Thanksgiving is that time of year that we put on our bigger pants, gather with our loved ones, and feast. Everyone has different traditions and approaches to Thanksgiving: some recite (sometimes cheesy) statements of what we are thankful for, some let Dad cut the turkey, and some begin with their Christmas decorating after dinner. For my family, we eat a lot and then decorate for Christmas and watch National Lampoon’s Christmas Vacation. It’s a classic.
However, this year, Thanksgiving may be hard for some family and friends. Our world has been shaken this year with hurricanes, shootings, and stories of pain, hurt, and anger. There will be families who sit together with one less seat for the first time. There will be loved ones in the hospital or overseas. Thanksgiving may feel limited and tough to grasp something to feel thankful for.
Isn’t this article supposed to share décor tips for you this Thanksgiving season? Yes absolutely! I could share the beauty of balance, the art of mixing patterns, and the skill of mastering colors in your room. However, much like I’ve experienced with Southern Bliss Designs, I firmly believe in peeling back the rules, the how-to’s, and keeping it simple and sweet by starting at the root: This season let your décor send a message of hope and giving. Here’s four ways to provide subtle messages of hope as a reminder of what matters most this season:
Start at your front door
I can remember Thanksgiving in West Virginia at Grandma’s (it’s just Mom, Dad, and me here in South Carolina) and the SHOE AND COAT PILE. It was laughable-countless cousins running around, the warm hugs and loud laughter, and the arguments over who got the pie. The entrance is where the message begins. Consider a sercy—yes, Christmas is coming, but the point of hope is that it tends to feel unexpected and that’s exactly what a sercy is! Hang your gift bags at the entrance so the moment your guests walk in the door, they are hit with a different kind of warmth.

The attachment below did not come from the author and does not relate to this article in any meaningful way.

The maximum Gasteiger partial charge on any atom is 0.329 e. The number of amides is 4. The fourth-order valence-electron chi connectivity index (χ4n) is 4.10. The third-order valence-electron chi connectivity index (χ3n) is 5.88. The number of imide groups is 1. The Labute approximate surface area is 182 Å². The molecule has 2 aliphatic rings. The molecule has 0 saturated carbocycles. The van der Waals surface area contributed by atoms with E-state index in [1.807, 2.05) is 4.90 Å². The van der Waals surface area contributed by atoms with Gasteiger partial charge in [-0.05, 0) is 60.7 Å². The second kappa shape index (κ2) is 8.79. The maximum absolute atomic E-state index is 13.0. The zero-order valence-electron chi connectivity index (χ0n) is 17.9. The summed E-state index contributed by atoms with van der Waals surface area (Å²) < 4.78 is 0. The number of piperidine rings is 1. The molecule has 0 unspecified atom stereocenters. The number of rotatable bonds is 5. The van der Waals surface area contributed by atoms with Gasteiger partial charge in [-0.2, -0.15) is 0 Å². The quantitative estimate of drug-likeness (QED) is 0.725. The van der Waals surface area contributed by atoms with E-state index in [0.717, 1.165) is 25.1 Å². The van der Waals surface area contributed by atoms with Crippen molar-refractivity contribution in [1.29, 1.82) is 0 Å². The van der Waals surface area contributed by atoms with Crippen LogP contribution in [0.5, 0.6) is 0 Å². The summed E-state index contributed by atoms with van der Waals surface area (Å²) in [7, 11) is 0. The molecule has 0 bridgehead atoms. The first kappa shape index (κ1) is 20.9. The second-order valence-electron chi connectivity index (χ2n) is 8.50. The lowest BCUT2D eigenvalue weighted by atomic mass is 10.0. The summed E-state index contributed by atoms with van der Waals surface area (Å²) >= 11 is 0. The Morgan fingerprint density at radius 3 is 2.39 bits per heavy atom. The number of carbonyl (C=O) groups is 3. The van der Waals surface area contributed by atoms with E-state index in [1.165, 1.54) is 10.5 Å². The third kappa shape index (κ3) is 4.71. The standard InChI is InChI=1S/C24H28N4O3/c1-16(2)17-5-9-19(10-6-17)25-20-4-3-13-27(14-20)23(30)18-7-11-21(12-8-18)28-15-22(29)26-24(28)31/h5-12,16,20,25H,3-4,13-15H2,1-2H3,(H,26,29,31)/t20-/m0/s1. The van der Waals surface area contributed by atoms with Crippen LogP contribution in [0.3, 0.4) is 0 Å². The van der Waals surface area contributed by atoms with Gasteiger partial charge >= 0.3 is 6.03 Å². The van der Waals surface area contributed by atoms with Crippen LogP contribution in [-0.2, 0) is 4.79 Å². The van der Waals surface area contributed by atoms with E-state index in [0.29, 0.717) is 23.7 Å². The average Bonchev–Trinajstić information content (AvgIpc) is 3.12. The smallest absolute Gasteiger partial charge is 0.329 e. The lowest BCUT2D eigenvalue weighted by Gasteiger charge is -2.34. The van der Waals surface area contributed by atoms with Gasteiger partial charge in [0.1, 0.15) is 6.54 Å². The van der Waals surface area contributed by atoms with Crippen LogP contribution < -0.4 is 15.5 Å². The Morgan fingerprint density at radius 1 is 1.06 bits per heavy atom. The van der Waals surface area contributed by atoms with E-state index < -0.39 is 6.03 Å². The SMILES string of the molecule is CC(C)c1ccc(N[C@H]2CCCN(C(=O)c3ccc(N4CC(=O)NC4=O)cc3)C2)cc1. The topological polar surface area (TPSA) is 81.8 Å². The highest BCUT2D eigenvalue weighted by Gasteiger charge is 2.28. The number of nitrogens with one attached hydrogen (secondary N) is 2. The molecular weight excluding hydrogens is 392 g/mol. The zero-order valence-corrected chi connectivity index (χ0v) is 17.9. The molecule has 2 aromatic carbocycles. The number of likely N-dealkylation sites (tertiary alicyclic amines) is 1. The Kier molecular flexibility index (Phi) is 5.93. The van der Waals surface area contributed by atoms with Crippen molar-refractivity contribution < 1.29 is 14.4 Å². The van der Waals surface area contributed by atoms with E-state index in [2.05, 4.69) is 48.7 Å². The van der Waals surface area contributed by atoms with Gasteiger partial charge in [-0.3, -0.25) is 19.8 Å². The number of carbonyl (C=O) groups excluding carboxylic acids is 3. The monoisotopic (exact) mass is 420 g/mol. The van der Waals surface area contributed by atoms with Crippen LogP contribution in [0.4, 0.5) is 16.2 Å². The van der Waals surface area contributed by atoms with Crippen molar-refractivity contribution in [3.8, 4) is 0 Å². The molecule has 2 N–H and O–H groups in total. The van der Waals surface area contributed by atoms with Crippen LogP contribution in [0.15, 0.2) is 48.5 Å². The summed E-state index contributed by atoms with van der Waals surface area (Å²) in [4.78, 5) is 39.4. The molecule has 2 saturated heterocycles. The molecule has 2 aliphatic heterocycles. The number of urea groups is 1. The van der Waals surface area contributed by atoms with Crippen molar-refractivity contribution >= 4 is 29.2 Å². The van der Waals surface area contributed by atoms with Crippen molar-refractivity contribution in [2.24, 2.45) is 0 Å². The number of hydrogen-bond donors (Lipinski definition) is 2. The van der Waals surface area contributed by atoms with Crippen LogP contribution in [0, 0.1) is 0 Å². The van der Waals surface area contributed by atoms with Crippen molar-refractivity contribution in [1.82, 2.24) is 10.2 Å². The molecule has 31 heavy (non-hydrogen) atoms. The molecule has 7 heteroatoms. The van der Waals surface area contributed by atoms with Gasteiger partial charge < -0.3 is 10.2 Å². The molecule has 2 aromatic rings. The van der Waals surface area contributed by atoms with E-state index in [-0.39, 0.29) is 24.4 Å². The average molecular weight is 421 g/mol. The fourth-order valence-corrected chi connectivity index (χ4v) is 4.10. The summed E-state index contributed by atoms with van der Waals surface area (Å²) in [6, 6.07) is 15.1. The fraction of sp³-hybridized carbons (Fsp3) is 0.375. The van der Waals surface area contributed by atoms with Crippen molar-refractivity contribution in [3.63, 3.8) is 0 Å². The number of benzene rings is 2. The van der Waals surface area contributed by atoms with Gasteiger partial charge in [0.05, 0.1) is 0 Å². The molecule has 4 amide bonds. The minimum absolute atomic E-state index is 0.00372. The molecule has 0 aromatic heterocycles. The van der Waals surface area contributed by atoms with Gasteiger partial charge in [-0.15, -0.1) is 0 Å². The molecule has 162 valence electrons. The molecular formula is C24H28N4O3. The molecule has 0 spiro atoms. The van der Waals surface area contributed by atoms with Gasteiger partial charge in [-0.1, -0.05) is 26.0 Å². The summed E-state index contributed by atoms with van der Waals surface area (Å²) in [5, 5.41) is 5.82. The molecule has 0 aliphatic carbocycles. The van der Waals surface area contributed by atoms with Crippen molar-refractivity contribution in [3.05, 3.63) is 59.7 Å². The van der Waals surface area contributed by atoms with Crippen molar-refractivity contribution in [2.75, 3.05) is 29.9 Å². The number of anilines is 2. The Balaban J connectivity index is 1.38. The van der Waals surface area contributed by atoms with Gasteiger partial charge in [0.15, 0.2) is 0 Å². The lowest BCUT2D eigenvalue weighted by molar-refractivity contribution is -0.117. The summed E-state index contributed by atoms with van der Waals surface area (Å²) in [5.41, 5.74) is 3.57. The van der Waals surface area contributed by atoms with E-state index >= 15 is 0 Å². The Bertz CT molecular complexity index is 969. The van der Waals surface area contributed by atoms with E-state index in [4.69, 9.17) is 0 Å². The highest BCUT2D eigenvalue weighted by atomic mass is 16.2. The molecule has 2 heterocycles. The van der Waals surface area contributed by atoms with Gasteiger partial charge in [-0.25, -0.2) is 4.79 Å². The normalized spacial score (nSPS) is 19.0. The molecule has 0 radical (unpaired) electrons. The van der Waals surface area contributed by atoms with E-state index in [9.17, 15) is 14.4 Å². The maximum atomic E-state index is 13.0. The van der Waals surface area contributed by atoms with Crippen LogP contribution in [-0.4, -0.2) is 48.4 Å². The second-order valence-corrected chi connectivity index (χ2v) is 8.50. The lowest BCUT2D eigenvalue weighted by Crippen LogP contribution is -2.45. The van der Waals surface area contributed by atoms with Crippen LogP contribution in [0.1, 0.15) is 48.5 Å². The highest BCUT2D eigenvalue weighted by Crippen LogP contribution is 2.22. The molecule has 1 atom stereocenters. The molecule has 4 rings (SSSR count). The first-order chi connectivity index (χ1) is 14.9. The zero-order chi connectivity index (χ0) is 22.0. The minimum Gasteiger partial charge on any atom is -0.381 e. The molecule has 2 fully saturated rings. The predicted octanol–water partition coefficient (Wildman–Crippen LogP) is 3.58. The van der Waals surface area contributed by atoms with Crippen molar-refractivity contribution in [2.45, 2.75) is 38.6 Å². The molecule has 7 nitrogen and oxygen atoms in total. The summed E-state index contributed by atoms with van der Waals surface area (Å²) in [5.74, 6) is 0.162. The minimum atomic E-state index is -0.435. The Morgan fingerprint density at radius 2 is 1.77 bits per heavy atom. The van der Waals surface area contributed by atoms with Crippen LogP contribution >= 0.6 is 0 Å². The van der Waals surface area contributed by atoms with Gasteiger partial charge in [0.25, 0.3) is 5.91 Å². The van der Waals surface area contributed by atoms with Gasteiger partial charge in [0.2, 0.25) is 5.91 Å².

Need sercy ideas? Visit The Main Collective in Taylors, SC—vintage and handmade goods from multiple local vendors
The Seating Area
This is my favorite part—just kidding, the food is my favorite part—but, I loved watching Dad laugh with his brothers and sisters while I had fun with my cousins. Your seating area is a time of catching up, remembering, reliving, and sometimes restoring. Let your seating area be a place of “Come as you are.” Spread pillows on the floor for a little more comfort for the kids and that may even invite adults. One of my favorite memories as a kid is when my Pap would lay on the floor and color with me. Send a message of unity and togetherness with a large sign or small ones throughout.
When the Feast Starts
Ahhhh, yes, the moment we’ve all been waiting for-the food! Some of you may be like me and enjoy hints of Christmas in the mix of Thanksgiving and pine is perfect for that. Others may appreciate a strict Thanksgiving, so think about twigs and leaves instead of pine. Top your plate décor with something personal—and I don’t mean nametags. In most cases, we all gather already knowing our names! The message of hope can be profound here: we are all welcome at this table together. Leave a word or a meaningful family quote at the plate. You can use a folded card or an engraved spoon-get creative. For my family, we never say “bye” on the phone, but we says, “Always.” I could spread a few décor leaves on the plate and write “always” in gold on a folded card and place it neatly on top. These messages will be beautiful beyond the décor.
Eat, Drink, and Be Merry
When the feast is over, that’s when things start to become slow and quiet. After the table is cleaned, Grandpa’s start to nap, kids play outside, and others may look through old family albums. For my family, we drink and by drink, I mean we drink coffee and a lot of it. Whatever your beverage may be, the serving doesn’t end at the table. Small messages can continue with birch tags-wood, in it’s natural state, automatically adds warmth to any room. With this décor theme, or root, we are aiming for warmth. You can purchase birch tags in a pack of four at Michaels for less than $2. Grab a permanent marker or paintbrush and let your creativity flow. Remember-hope.
This season, make your décor mean something. I’m not saying to send a message of hope because of someone’s loss, but I am saying that we are in need of a hopeful reminder now more than ever. And aside from décor, if you know someone who is spending Thanksgiving by themselves or has experienced trials this year, invite them to your table. Use some of these ideas and make a platter to bring to their door. I believe that our décor should look beautiful because of the message it sends and it is even more beautiful when we live it. Happy Thanksgiving, y’all.